That might sound a little hyperbolic, but the Yonkers building is an attractive target. This switching center handles call, text message, and data routing for one of Verizon’s largest markets: New York City. It’s one of two that service the greater New York area, Williams explained, as we entered the bowels of the building’s equipment floor.
The building’s switching room routes more than 300 million data connections.
The building’s switching room — rows of servers, AC units, and circuit breakers — routes more than 300 million data connections through multicolored fiber-optic wires. If you send an email to a coworker, Snapchat message a friend, or post a picture to Instagram from Midtown Manhattan, the Bronx, or Queens, chances are it’ll hit the Yonkers building’s wires first. It’s also responsible for routing voice calls.
“When you’re on the local cell tower or wherever you may be, the switch is running that call,” Williams said. “If you’re making a landline call to somebody, it connects you to every [other switch] out there. And if you’re calling a mobile center, it would hit this switch, travel long distance across the country, and connect to another local switch to find your corresponding person.”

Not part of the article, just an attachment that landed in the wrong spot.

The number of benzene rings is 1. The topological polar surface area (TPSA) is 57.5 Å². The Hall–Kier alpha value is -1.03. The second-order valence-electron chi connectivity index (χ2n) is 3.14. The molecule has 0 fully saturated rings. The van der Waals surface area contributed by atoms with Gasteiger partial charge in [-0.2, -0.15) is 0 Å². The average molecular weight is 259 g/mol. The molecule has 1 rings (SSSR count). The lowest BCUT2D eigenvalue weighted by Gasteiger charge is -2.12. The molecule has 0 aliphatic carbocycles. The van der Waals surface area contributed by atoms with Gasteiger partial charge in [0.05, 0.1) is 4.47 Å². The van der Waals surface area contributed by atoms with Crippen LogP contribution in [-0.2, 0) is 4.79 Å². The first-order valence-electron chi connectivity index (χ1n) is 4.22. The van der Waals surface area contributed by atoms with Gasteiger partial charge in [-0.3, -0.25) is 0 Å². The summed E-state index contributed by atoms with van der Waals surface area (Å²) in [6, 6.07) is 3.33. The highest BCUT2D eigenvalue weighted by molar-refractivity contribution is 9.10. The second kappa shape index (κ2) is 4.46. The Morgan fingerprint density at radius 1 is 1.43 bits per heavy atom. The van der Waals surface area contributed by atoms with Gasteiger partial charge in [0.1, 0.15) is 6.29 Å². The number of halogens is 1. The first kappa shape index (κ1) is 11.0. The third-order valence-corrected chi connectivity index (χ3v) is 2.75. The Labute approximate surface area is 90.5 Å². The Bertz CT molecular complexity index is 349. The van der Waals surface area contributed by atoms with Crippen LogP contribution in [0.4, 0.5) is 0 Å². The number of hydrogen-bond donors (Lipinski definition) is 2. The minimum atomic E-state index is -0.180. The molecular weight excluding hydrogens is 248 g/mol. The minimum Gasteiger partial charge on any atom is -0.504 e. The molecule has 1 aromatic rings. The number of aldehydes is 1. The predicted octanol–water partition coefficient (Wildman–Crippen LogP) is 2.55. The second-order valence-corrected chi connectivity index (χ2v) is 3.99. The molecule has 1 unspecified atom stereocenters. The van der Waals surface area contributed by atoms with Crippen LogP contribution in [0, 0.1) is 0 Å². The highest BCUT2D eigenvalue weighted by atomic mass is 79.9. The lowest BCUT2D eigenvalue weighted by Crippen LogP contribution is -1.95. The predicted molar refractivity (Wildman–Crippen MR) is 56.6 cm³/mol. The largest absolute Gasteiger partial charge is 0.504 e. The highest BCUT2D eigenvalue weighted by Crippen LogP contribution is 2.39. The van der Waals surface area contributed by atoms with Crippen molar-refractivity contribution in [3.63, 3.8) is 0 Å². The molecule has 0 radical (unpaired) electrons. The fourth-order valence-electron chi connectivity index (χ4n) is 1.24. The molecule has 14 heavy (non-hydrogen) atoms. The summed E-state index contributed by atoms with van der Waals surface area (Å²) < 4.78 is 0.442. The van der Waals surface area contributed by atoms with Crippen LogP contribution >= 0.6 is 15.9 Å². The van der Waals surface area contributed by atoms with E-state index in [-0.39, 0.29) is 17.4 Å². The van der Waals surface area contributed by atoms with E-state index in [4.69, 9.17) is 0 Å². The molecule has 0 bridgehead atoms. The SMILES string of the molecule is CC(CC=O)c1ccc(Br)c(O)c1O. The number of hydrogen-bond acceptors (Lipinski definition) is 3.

Protecting the brain
It’s like a big computer, White said. The switch is “the brains” that have the information on how your calls should be handled.
Just like brains, they’re temperamental. The switches need to be kept within a certain temperature range to prevent overheating, and they draw power from a custom circuit that converts incoming AC (alternating current) power to DC (direct current).
Why DC instead of AC? The voltage in AC current — the kind that powers your hairdryer and coffee pot — periodically reverses, which can affect the switches’ stability. DC current, on the other hand, supplies electricity at a constant voltage.